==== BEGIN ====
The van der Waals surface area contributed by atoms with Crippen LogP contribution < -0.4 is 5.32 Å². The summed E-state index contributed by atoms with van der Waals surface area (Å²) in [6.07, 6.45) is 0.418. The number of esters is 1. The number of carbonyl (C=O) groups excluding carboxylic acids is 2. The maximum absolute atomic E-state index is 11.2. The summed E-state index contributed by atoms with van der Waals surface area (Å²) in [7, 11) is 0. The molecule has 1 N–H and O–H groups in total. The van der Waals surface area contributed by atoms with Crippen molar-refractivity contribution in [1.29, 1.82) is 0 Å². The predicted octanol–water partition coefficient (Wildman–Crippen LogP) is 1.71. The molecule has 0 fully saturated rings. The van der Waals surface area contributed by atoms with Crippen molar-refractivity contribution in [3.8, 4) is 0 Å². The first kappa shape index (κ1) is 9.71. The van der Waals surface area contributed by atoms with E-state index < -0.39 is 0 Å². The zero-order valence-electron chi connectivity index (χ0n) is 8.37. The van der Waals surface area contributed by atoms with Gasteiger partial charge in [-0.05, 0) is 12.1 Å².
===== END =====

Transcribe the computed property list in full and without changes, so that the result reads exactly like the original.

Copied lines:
The van der Waals surface area contributed by atoms with Crippen LogP contribution < -0.4 is 5.32 Å². The summed E-state index contributed by atoms with van der Waals surface area (Å²) in [6.07, 6.45) is 0.418. The number of esters is 1. The number of carbonyl (C=O) groups excluding carboxylic acids is 2. The maximum absolute atomic E-state index is 11.2. The summed E-state index contributed by atoms with van der Waals surface area (Å²) in [7, 11) is 0. The molecule has 1 N–H and O–H groups in total. The van der Waals surface area contributed by atoms with Crippen molar-refractivity contribution in [1.29, 1.82) is 0 Å². The predicted octanol–water partition coefficient (Wildman–Crippen LogP) is 1.71. The molecule has 0 fully saturated rings. The van der Waals surface area contributed by atoms with Crippen molar-refractivity contribution in [3.8, 4) is 0 Å². The first kappa shape index (κ1) is 9.71. The van der Waals surface area contributed by atoms with E-state index < -0.39 is 0 Å². The zero-order valence-electron chi connectivity index (χ0n) is 8.37. The van der Waals surface area contributed by atoms with Gasteiger partial charge in [-0.05, 0) is 12.1 Å².